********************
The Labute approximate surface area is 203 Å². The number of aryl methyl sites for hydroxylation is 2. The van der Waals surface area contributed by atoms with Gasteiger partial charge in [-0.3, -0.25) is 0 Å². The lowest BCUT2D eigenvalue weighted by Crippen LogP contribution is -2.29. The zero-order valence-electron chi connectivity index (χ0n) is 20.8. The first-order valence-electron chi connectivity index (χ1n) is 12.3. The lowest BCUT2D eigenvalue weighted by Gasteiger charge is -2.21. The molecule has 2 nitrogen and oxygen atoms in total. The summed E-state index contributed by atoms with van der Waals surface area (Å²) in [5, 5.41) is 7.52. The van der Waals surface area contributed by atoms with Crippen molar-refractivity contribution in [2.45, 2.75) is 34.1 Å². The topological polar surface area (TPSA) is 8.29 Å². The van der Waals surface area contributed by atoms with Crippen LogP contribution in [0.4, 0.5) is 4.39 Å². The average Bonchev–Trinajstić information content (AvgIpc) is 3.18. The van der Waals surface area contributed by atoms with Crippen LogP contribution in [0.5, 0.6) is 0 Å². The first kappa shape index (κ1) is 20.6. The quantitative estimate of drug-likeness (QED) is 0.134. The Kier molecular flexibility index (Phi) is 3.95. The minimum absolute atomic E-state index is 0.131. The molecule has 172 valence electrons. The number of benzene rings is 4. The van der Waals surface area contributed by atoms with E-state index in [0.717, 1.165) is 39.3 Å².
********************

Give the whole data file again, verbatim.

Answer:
The Labute approximate surface area is 203 Å². The number of aryl methyl sites for hydroxylation is 2. The van der Waals surface area contributed by atoms with Gasteiger partial charge in [-0.3, -0.25) is 0 Å². The lowest BCUT2D eigenvalue weighted by Crippen LogP contribution is -2.29. The zero-order valence-electron chi connectivity index (χ0n) is 20.8. The first-order valence-electron chi connectivity index (χ1n) is 12.3. The lowest BCUT2D eigenvalue weighted by Gasteiger charge is -2.21. The molecule has 2 nitrogen and oxygen atoms in total. The summed E-state index contributed by atoms with van der Waals surface area (Å²) in [5, 5.41) is 7.52. The van der Waals surface area contributed by atoms with Crippen molar-refractivity contribution in [2.45, 2.75) is 34.1 Å². The topological polar surface area (TPSA) is 8.29 Å². The van der Waals surface area contributed by atoms with Crippen LogP contribution in [0.4, 0.5) is 4.39 Å². The average Bonchev–Trinajstić information content (AvgIpc) is 3.18. The van der Waals surface area contributed by atoms with Crippen LogP contribution in [0.5, 0.6) is 0 Å². The first kappa shape index (κ1) is 20.6. The quantitative estimate of drug-likeness (QED) is 0.134. The Kier molecular flexibility index (Phi) is 3.95. The minimum absolute atomic E-state index is 0.131. The molecule has 172 valence electrons. The number of benzene rings is 4. The van der Waals surface area contributed by atoms with E-state index in [0.717, 1.165) is 39.3 Å².